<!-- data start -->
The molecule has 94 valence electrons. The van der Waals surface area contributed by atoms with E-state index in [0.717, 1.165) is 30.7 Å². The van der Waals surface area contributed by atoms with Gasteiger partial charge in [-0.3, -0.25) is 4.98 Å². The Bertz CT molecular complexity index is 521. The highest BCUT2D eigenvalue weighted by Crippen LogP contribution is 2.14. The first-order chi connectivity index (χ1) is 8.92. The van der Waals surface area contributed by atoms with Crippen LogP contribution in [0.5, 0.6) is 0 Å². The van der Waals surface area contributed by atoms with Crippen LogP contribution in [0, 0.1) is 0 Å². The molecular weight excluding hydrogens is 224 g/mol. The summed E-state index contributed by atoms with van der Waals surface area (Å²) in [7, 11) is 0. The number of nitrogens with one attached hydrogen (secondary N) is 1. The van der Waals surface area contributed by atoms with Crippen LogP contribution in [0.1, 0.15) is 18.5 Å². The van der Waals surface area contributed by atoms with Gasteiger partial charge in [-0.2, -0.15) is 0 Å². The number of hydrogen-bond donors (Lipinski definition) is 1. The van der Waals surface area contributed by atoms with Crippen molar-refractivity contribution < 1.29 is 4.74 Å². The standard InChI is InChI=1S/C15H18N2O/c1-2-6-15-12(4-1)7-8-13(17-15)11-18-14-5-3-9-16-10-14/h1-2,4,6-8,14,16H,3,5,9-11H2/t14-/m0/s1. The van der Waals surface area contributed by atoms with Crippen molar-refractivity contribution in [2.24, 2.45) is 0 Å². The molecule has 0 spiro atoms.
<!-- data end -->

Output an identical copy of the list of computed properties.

The molecule has 94 valence electrons. The van der Waals surface area contributed by atoms with E-state index in [0.717, 1.165) is 30.7 Å². The van der Waals surface area contributed by atoms with Gasteiger partial charge in [-0.3, -0.25) is 4.98 Å². The Bertz CT molecular complexity index is 521. The highest BCUT2D eigenvalue weighted by Crippen LogP contribution is 2.14. The first-order chi connectivity index (χ1) is 8.92. The van der Waals surface area contributed by atoms with Crippen LogP contribution in [0.5, 0.6) is 0 Å². The van der Waals surface area contributed by atoms with Crippen LogP contribution in [0, 0.1) is 0 Å². The molecular weight excluding hydrogens is 224 g/mol. The summed E-state index contributed by atoms with van der Waals surface area (Å²) in [7, 11) is 0. The number of nitrogens with one attached hydrogen (secondary N) is 1. The van der Waals surface area contributed by atoms with Crippen LogP contribution in [0.1, 0.15) is 18.5 Å². The van der Waals surface area contributed by atoms with Gasteiger partial charge in [-0.2, -0.15) is 0 Å². The number of hydrogen-bond donors (Lipinski definition) is 1. The van der Waals surface area contributed by atoms with Crippen molar-refractivity contribution < 1.29 is 4.74 Å². The standard InChI is InChI=1S/C15H18N2O/c1-2-6-15-12(4-1)7-8-13(17-15)11-18-14-5-3-9-16-10-14/h1-2,4,6-8,14,16H,3,5,9-11H2/t14-/m0/s1. The van der Waals surface area contributed by atoms with Crippen molar-refractivity contribution in [2.24, 2.45) is 0 Å². The molecule has 0 spiro atoms.